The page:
“All the Flowers on Your Knees” is a testament to queer self-love


Still, Scheherazade endured – whether she knew her life mattered or whether she simply survived to protect her sister, the kingdom’s other woman. She endured, and so her story slowly helped me endure too. And I thought, that is why this story must be a poem. That’s why I have to write it down, so that I remember. I write so as not to forget. So that I don’t let history repeat itself, at least in the same way.

One intervention you make in this book is to reject the dichotomy between “good survivor” and “bad survivor”. Instead, you present ambivalence as a mode of survival. Can you develop what a poetics of ambivalence might look like?

Ambivalence, as I choose to understand it, does not undermine the survival process. Ambivalence means anything can happen. I will let anything happen. I will let life be life: unpredictable. Surprising. Entertaining at times, devastating at other times. What remains factual is my sense of entrepreneurship, my sense of perseverance and my ingenuity which allow me to invent a way forward.

This makes ambivalence different from indifference. Indifference means “I don’t care”. No, I care about one parcel my happiness and my health, and the happiness and health of the people I love. It also makes ambivalence different from irreverence, where nothing matters. No, things matter. People matter! We have social movements dedicated to this fact. And so ambivalence cannot be irreverence or indifference. Ambivalence is “I believe in myself”. I believe in my potential to be dangerous to the power systems in place. I believe in my ability to exceed my own expectations, to surpass myself, even when I have no role model. And no matter what, I’ll find a way, or invent one.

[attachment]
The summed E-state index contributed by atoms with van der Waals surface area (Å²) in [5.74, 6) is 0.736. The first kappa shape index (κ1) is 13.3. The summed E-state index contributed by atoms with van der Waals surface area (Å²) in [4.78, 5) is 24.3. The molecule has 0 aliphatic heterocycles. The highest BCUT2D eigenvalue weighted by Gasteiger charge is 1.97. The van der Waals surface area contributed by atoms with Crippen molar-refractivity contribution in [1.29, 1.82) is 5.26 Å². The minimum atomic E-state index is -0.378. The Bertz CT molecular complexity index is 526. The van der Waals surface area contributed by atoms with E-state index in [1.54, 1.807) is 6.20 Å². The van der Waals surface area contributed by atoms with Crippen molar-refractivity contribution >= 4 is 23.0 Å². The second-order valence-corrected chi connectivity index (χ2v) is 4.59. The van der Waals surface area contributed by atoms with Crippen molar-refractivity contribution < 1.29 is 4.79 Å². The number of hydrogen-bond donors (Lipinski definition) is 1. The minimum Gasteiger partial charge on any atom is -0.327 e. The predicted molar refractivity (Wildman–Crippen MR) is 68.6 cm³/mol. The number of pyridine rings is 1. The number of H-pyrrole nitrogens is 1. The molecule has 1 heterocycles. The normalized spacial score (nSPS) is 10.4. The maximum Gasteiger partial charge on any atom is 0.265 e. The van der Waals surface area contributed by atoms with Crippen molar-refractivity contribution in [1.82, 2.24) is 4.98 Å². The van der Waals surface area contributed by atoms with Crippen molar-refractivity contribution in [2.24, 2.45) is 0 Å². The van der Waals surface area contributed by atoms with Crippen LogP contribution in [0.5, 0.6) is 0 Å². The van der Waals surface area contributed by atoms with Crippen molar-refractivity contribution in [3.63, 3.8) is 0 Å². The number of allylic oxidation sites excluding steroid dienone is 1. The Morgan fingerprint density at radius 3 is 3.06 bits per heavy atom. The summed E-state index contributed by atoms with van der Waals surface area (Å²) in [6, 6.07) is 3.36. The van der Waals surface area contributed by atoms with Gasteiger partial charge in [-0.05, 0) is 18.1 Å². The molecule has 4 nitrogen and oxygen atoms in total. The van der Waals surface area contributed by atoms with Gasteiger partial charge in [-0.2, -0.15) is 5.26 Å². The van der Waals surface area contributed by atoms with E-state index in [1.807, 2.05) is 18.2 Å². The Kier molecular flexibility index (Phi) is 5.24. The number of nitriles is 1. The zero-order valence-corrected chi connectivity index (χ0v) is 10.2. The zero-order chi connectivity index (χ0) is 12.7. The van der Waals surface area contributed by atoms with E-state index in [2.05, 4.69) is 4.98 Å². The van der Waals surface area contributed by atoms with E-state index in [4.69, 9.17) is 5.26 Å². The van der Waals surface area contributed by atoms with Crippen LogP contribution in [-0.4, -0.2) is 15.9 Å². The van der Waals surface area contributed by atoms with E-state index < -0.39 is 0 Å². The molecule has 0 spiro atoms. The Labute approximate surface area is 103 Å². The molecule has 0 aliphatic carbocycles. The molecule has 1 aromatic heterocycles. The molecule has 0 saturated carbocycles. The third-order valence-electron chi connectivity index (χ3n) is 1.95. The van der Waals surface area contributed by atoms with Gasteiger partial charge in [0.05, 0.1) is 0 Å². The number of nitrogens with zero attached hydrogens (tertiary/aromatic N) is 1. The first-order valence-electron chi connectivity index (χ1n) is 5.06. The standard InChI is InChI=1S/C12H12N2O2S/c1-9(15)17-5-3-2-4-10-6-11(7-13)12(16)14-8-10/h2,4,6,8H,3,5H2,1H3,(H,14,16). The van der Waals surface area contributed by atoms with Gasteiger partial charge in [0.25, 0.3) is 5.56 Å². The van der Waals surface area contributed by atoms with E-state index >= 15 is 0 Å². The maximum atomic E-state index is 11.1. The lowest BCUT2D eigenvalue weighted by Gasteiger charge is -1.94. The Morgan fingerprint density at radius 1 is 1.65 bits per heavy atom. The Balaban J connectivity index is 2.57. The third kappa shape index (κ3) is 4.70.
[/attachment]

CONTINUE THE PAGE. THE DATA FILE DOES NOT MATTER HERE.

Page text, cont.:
The poetics of ambivalence is therefore a poetics in which I am not “aligned”. I was very aligned with a sort of narrative structure where the speaker of a poem is either the victim or the victor. I always needed someone else, another system or another force, to be the bad guy. It absolved me. But ambivalence forces me to see myself more fully, more honestly. Most of the time, I was my own villain. Most of the time, I was far from flawless and far from triumphant. Ambivalence means I really have to look at the truth, accept it for what it is, and articulate it as such.

It’s a lot like those superhero movies when our protagonist says, “Do whatever you want. I have nothing more to lose.” This is ambivalence. This is when you say to yourself, “I don’t care,” because you know you’re going to win. You have disinvested and are therefore free. You let go and you become unstoppable.

This conversation has been edited for length and clarity.

All the flowers on their knees is available now from Penguin Random House.

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